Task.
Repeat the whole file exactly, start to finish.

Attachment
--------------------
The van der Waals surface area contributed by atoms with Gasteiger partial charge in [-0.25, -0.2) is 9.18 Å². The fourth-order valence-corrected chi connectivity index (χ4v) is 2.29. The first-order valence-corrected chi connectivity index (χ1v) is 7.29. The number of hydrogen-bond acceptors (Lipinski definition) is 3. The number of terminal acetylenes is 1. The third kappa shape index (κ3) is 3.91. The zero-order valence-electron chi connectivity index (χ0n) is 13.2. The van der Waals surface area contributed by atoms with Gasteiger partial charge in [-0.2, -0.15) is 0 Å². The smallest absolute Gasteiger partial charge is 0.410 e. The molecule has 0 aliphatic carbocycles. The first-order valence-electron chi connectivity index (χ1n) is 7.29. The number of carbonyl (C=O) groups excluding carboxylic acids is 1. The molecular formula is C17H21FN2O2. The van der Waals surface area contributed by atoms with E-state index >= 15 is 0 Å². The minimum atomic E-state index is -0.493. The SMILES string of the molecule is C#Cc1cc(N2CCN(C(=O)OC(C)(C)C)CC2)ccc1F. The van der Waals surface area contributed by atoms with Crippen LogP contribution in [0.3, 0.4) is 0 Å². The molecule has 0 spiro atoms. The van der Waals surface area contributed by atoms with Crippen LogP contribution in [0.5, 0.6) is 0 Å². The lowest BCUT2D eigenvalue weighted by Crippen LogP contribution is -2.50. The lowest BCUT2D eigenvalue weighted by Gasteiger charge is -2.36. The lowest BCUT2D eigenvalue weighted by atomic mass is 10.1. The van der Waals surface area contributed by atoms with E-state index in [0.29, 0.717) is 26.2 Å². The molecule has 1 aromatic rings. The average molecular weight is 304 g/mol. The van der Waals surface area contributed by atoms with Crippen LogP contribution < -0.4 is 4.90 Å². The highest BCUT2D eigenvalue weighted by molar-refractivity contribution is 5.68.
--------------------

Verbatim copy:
The van der Waals surface area contributed by atoms with Gasteiger partial charge in [-0.25, -0.2) is 9.18 Å². The fourth-order valence-corrected chi connectivity index (χ4v) is 2.29. The first-order valence-corrected chi connectivity index (χ1v) is 7.29. The number of hydrogen-bond acceptors (Lipinski definition) is 3. The number of terminal acetylenes is 1. The third kappa shape index (κ3) is 3.91. The zero-order valence-electron chi connectivity index (χ0n) is 13.2. The van der Waals surface area contributed by atoms with Gasteiger partial charge in [-0.2, -0.15) is 0 Å². The smallest absolute Gasteiger partial charge is 0.410 e. The molecule has 0 aliphatic carbocycles. The first-order valence-electron chi connectivity index (χ1n) is 7.29. The number of carbonyl (C=O) groups excluding carboxylic acids is 1. The molecular formula is C17H21FN2O2. The van der Waals surface area contributed by atoms with E-state index >= 15 is 0 Å². The minimum atomic E-state index is -0.493. The SMILES string of the molecule is C#Cc1cc(N2CCN(C(=O)OC(C)(C)C)CC2)ccc1F. The van der Waals surface area contributed by atoms with Crippen LogP contribution in [0.3, 0.4) is 0 Å². The molecule has 0 spiro atoms. The van der Waals surface area contributed by atoms with Crippen LogP contribution in [0.5, 0.6) is 0 Å². The lowest BCUT2D eigenvalue weighted by Crippen LogP contribution is -2.50. The lowest BCUT2D eigenvalue weighted by Gasteiger charge is -2.36. The lowest BCUT2D eigenvalue weighted by atomic mass is 10.1. The van der Waals surface area contributed by atoms with E-state index in [0.29, 0.717) is 26.2 Å². The molecule has 1 aromatic rings. The average molecular weight is 304 g/mol. The van der Waals surface area contributed by atoms with Crippen LogP contribution < -0.4 is 4.90 Å². The highest BCUT2D eigenvalue weighted by molar-refractivity contribution is 5.68.